National governments in the developed world nowhave estimates of the burden of mortality that smokingimposes on their citizens, male and female. Whatshould they do with them? On May 15 EuropeanCommunity health ministers met to discuss a ban onthe advertising of tobacco. They postponed a decision.Opponents of a ban have fallen by one (Denmark); byNovember, Germany will have had another look at theevidence; and that may be long enough after a generalelection victory (during which advertising hoardingswere provided by cigarette manufacturers) for the UKgovernment no longer to wish to stand alone. Ifchildren could be persuaded not to start3 there wouldbe no need to talk of banning smoking-a ban whichwould be unenforceable anyway. In the United States

cigarettes are fast becoming "socially incorrect", andfigures in last week’s Economist point to a 30%reduction in cigarette consumption between 1982 and1990-which brings us on to developing countries.Peto and colleagues are now repeating theircalculations for other parts of the world, though thisexercise may prove more difficult. One estimate is for1 million deaths a year in the 1990s out of a world totalof 3 million (with a range of uncertainty of ±50%).Faced with falling demand, manufacturers are notcutting supply but seeking and creating new markets.The developed countries, in which much of thecigarette manufacturing business is based, will not beforgiven if they recoup their lost incomes from theincreased exploitation of the emerging nations-which include South America and, these days, easternEurope. In China there is now official recognition, solong denied, of the dangers of tobacco. The Chinesewill remember how another product, opium, wasforced on their country 200 years ago to finance the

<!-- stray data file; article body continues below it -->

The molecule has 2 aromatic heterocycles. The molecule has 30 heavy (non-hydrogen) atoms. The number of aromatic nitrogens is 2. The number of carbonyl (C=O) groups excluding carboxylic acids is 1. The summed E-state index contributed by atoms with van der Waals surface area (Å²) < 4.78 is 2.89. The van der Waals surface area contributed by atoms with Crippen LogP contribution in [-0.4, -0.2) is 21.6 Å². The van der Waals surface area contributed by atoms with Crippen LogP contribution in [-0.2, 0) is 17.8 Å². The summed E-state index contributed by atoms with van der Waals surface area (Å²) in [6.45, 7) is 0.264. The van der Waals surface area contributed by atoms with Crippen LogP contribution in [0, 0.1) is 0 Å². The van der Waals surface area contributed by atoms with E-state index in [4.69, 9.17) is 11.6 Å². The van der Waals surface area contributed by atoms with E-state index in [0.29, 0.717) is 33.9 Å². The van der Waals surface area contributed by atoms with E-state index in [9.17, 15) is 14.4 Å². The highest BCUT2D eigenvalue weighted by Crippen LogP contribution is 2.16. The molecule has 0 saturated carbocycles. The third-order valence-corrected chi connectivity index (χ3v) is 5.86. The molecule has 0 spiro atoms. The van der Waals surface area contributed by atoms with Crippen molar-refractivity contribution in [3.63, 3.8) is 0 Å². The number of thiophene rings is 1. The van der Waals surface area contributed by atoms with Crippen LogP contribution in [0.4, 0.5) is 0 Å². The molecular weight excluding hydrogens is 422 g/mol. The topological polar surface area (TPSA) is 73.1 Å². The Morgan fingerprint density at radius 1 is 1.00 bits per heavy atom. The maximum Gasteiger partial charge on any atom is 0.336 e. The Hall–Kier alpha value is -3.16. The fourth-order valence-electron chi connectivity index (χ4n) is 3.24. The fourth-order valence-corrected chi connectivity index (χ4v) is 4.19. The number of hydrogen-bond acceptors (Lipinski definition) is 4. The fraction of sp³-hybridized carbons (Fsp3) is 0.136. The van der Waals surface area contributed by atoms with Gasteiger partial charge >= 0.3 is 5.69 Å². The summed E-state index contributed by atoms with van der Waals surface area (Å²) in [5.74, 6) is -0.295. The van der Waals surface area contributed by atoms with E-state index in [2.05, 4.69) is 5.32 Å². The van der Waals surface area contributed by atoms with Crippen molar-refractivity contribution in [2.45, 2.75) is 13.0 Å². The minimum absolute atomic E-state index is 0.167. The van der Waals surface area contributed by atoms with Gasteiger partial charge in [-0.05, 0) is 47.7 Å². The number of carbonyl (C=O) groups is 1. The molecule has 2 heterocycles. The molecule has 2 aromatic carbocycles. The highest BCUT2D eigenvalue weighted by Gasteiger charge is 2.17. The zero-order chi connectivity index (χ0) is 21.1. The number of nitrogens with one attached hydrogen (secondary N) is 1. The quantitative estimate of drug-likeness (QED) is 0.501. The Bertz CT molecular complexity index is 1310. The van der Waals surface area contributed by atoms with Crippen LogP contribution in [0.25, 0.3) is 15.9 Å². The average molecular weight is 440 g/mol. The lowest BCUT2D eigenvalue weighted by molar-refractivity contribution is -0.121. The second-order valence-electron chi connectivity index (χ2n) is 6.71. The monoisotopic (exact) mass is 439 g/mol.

export trade.

1. Doll R, Hill AB. Smoking and carcinoma of the lung: preliminary report.Br Med J 1950; ii: 739.

2. Anon. Tobacco Alert 1991 (January issue): 4-7.3. Vickers A. Why cigarette advertising should be banned. Br Med J 1992;

304: 1195-96.

4. Anon. The search for El Dorado. Economist 1992; 323: 21-24.